tmittz (260795) | more than 8 years ago | (#15716358)

The first post got marked redundant?

Re:Attorney fees (1)

DotNM (737979) | more than 8 years ago | (#15716695)

You must be new here. Welcome to Slashdot. ;)

BRAVO (4, Insightful)

jimmyhat3939 (931746) | more than 8 years ago | (#15716134)

Seriously, bravo. Screw those RIAA guys. I hope she gets as much money as possible for attorney's fees.

More people need to do this. They can't possibly mount lawsuits against all the people they target. If a sufficient percentage resist, they'll have to stop their campaign of terror.

Re:BRAVO (3, Insightful)

sjs132 (631745) | more than 8 years ago | (#15716257)

Seriously, bravo. Screw those RIAA guys. I hope she gets as much money as possible for attorney's fees.

"SHE" shouldn't get dime one... except for maybe some time that she met with the attorney's.... THE LAWYERS will get LOTS of $$$$... So, Who really wins? (Except for haveing a precident, as stated below...) The Lawyers... Once again, the lawyers get lots of $$$ and we still are getting the shaft... Just like the Tobacco settlements... States burned most of that money... Lawyers were made multi-millionaires because of their "fees"

Lawyers, lawyers, lawyers... everywhere I think.

Re:BRAVO (1)

Deflatamouse! (132424) | more than 8 years ago | (#15716417)

Then become your own lawyer (or find your lawyer buddies to defend you). I know, I know. Not everyone will have a lawyer friend. But those who do... bring it on RIAA!

Re:BRAVO (2, Interesting)

Overloadplanetunreal (603019) | more than 8 years ago | (#15716445)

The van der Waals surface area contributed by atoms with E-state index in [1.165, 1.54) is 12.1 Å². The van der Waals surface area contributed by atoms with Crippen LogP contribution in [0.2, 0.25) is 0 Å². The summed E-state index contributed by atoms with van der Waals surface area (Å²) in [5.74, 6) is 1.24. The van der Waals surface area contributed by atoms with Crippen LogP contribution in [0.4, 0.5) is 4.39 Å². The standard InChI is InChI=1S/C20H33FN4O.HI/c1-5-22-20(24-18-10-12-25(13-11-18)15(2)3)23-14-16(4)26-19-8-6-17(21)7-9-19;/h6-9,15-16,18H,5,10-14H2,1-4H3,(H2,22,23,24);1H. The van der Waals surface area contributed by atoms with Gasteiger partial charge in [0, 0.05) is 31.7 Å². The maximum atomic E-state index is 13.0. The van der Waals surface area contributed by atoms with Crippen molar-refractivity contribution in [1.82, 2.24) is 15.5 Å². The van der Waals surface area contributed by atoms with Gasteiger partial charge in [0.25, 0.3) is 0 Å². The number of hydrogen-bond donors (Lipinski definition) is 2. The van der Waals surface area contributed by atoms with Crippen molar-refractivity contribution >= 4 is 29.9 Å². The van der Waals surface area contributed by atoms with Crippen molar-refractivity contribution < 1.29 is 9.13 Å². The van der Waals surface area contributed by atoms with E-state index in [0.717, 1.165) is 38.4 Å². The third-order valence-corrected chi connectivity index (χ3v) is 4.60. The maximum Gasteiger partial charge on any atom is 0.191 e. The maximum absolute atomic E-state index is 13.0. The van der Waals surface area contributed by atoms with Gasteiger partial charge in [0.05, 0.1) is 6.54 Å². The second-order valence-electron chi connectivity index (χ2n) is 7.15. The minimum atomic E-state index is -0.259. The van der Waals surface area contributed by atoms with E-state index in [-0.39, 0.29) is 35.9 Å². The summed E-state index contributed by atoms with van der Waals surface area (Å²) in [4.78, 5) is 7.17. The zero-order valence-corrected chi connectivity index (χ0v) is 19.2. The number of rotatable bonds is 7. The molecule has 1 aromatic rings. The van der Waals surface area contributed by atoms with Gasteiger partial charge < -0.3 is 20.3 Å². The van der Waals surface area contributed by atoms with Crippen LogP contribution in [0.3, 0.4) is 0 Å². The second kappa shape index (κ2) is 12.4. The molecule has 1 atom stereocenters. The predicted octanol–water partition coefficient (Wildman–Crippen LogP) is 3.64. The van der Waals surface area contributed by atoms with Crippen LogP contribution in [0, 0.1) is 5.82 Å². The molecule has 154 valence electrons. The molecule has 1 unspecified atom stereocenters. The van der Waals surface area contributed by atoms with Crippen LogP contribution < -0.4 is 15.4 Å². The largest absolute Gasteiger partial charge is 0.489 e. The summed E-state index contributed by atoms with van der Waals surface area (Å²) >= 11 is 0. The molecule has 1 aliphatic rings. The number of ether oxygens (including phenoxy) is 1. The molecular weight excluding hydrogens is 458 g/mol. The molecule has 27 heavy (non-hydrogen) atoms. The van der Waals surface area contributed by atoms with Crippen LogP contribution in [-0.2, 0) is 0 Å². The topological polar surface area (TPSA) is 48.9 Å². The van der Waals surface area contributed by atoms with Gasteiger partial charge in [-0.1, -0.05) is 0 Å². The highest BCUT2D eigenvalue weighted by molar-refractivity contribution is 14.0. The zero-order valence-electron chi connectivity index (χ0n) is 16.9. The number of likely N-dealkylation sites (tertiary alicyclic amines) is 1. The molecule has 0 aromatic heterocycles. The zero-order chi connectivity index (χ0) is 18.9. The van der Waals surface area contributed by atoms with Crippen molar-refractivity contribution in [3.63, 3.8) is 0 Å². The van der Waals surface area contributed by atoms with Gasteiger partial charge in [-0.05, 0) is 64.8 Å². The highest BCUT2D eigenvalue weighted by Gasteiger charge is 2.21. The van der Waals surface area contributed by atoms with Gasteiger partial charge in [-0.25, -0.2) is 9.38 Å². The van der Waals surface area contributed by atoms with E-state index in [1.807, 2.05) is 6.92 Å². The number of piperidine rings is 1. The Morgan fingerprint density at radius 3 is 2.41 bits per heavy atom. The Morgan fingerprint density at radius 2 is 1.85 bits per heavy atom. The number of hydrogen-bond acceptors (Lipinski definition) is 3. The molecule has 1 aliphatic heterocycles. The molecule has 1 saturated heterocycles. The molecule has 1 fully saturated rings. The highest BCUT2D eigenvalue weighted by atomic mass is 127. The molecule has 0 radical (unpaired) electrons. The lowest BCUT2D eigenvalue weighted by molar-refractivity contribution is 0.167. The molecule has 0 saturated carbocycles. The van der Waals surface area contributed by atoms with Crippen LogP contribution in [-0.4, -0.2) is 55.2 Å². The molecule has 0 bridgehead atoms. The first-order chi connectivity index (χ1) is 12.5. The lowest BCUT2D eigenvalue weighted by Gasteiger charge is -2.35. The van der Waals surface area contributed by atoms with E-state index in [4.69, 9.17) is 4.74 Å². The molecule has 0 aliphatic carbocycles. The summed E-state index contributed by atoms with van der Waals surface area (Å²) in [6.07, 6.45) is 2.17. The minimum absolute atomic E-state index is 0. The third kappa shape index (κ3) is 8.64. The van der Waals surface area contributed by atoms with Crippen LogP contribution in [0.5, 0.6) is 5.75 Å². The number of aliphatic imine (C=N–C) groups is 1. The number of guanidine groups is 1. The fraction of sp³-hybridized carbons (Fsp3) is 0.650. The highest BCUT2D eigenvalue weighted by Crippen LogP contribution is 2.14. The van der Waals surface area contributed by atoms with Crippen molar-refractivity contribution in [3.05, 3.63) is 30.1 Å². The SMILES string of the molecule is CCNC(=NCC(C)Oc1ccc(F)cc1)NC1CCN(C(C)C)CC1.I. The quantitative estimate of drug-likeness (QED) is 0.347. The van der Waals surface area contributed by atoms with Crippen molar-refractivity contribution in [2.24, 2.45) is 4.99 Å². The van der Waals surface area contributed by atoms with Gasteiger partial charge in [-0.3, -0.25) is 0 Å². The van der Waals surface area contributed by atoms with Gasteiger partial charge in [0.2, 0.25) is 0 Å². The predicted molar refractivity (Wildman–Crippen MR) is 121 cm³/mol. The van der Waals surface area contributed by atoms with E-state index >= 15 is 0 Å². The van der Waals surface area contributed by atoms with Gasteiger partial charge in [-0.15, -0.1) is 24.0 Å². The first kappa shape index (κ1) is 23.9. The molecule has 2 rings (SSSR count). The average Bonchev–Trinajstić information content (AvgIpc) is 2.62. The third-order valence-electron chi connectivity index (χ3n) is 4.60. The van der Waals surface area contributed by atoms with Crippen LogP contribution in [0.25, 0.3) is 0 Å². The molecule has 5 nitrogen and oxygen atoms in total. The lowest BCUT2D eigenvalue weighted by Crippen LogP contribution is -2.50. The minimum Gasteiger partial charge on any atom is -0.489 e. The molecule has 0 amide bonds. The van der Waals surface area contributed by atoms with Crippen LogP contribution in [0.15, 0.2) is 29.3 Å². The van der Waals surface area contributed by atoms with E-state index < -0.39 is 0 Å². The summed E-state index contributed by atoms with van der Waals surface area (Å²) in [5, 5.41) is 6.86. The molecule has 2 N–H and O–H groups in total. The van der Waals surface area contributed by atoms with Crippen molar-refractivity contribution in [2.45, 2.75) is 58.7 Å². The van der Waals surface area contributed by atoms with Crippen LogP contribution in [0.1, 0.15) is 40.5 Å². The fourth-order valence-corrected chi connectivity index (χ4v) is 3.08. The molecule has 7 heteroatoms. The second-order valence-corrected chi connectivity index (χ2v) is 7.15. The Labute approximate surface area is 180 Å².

We still win because it cost the RIAA money. If they know it will cost them their own lawyer fees, plus their defendant's lawyer fees, and not even win the case, they will stop doing this crap.

Re:BRAVO (5, Insightful)

NewYorkCountryLawyer (912032) | more than 8 years ago | (#15716541)

If you are being sued, and a lawyer protects you from the lawsuit, and the lawyer gets his or her fees paid for having accomplished something good, why is that a bad thing? I don't get it.

Re:BRAVO (1)

Yehooti (816574) | more than 8 years ago | (#15716605)

Baloney. She has had to have been put through a truckload of shit to go this far.

Attorney's Fees (4, Interesting)

StarWreck (695075) | more than 8 years ago | (#15716140)

That means the RIAA actually lost money on this one. Hopefully A LOT!

Re:Attorney's Fees (4, Insightful)

Durrok (912509) | more than 8 years ago | (#15716158)

Just a drop in the bucket. However if they started having to shell out attorney fees to every case they lost it could act as a great deterrent for their "fire and forget" type lawsuits.

Re:Attorney's Fees (2, Interesting)

NewYorkCountryLawyer (912032) | more than 8 years ago | (#15716533)

You are absolutely right. Once the judges start granting the attorneys fee awards, it will act as a deterrent.

Re:Attorney's Fees (2, Insightful)

Anonymous Coward | more than 8 years ago | (#15716195)

I imagine the fees are nothing compared to the amount of time/stress caused by the whole ordeal.

Re:Attorney's Fees (1)

nickheart (557603) | more than 8 years ago | (#15716197)

They've been making money off of being complete &$#@!%$#'s?

Re:Attorney's Fees (1)

StarWreck (695075) | more than 8 years ago | (#15716278)

Yeah, all the Attorney's the RIAA have are on retainer so it dosen't cost anything extra for the RIAA to use them. So everytime someone settles for say... $1,000 thats a good helping of profit for the RIAA.

Re:Attorney's Fees (0)

Anonymous Coward | more than 8 years ago | (#15716708)

Yes, but if they file fewer lawsuits, they will need fewer lawyers on retainer. They'd really have to be idiots to keep 100 lawyers on retainer if they only have need for 20, for example. So it's not as simple as you make it out to be.

Re:Attorney's Fees (0)

Anonymous Coward | more than 8 years ago | (#15716289)